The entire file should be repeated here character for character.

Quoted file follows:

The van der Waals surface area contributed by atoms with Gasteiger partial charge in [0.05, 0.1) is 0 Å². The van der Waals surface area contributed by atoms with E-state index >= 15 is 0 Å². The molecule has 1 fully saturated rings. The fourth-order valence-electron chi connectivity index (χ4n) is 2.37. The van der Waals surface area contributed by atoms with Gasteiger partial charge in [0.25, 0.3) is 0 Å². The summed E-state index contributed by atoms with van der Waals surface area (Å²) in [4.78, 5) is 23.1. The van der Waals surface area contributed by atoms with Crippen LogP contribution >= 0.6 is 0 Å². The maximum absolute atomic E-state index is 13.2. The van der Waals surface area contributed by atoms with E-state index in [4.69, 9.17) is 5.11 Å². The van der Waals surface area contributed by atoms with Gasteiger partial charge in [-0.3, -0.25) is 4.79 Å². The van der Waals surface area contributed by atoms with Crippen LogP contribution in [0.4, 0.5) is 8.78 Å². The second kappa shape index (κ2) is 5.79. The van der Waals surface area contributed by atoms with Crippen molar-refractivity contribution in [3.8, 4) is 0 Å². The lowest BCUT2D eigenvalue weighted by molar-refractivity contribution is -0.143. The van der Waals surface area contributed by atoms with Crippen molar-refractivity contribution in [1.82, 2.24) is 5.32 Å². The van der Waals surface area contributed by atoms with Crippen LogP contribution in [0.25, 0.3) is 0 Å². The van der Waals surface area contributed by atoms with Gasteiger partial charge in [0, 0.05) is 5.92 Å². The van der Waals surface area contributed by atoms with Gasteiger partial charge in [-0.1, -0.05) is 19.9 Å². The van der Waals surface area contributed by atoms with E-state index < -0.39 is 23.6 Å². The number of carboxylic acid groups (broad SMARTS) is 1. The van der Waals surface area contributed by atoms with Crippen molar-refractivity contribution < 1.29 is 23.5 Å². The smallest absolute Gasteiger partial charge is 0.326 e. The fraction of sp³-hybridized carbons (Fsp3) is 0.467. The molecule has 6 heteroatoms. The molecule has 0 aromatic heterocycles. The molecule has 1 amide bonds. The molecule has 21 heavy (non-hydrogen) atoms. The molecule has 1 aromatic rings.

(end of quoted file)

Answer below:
The van der Waals surface area contributed by atoms with Gasteiger partial charge in [0.05, 0.1) is 0 Å². The van der Waals surface area contributed by atoms with E-state index >= 15 is 0 Å². The molecule has 1 fully saturated rings. The fourth-order valence-electron chi connectivity index (χ4n) is 2.37. The van der Waals surface area contributed by atoms with Gasteiger partial charge in [0.25, 0.3) is 0 Å². The summed E-state index contributed by atoms with van der Waals surface area (Å²) in [4.78, 5) is 23.1. The van der Waals surface area contributed by atoms with Crippen LogP contribution >= 0.6 is 0 Å². The maximum absolute atomic E-state index is 13.2. The van der Waals surface area contributed by atoms with E-state index in [4.69, 9.17) is 5.11 Å². The van der Waals surface area contributed by atoms with Gasteiger partial charge in [-0.3, -0.25) is 4.79 Å². The van der Waals surface area contributed by atoms with Crippen LogP contribution in [0.4, 0.5) is 8.78 Å². The second kappa shape index (κ2) is 5.79. The van der Waals surface area contributed by atoms with Crippen molar-refractivity contribution in [3.8, 4) is 0 Å². The lowest BCUT2D eigenvalue weighted by molar-refractivity contribution is -0.143. The van der Waals surface area contributed by atoms with Crippen molar-refractivity contribution in [1.82, 2.24) is 5.32 Å². The van der Waals surface area contributed by atoms with Crippen LogP contribution in [0.25, 0.3) is 0 Å². The van der Waals surface area contributed by atoms with Gasteiger partial charge in [0, 0.05) is 5.92 Å². The van der Waals surface area contributed by atoms with Gasteiger partial charge in [-0.1, -0.05) is 19.9 Å². The van der Waals surface area contributed by atoms with E-state index < -0.39 is 23.6 Å². The number of carboxylic acid groups (broad SMARTS) is 1. The van der Waals surface area contributed by atoms with Crippen molar-refractivity contribution < 1.29 is 23.5 Å². The smallest absolute Gasteiger partial charge is 0.326 e. The fraction of sp³-hybridized carbons (Fsp3) is 0.467. The molecule has 6 heteroatoms. The molecule has 0 aromatic heterocycles. The molecule has 1 amide bonds. The molecule has 21 heavy (non-hydrogen) atoms. The molecule has 1 aromatic rings.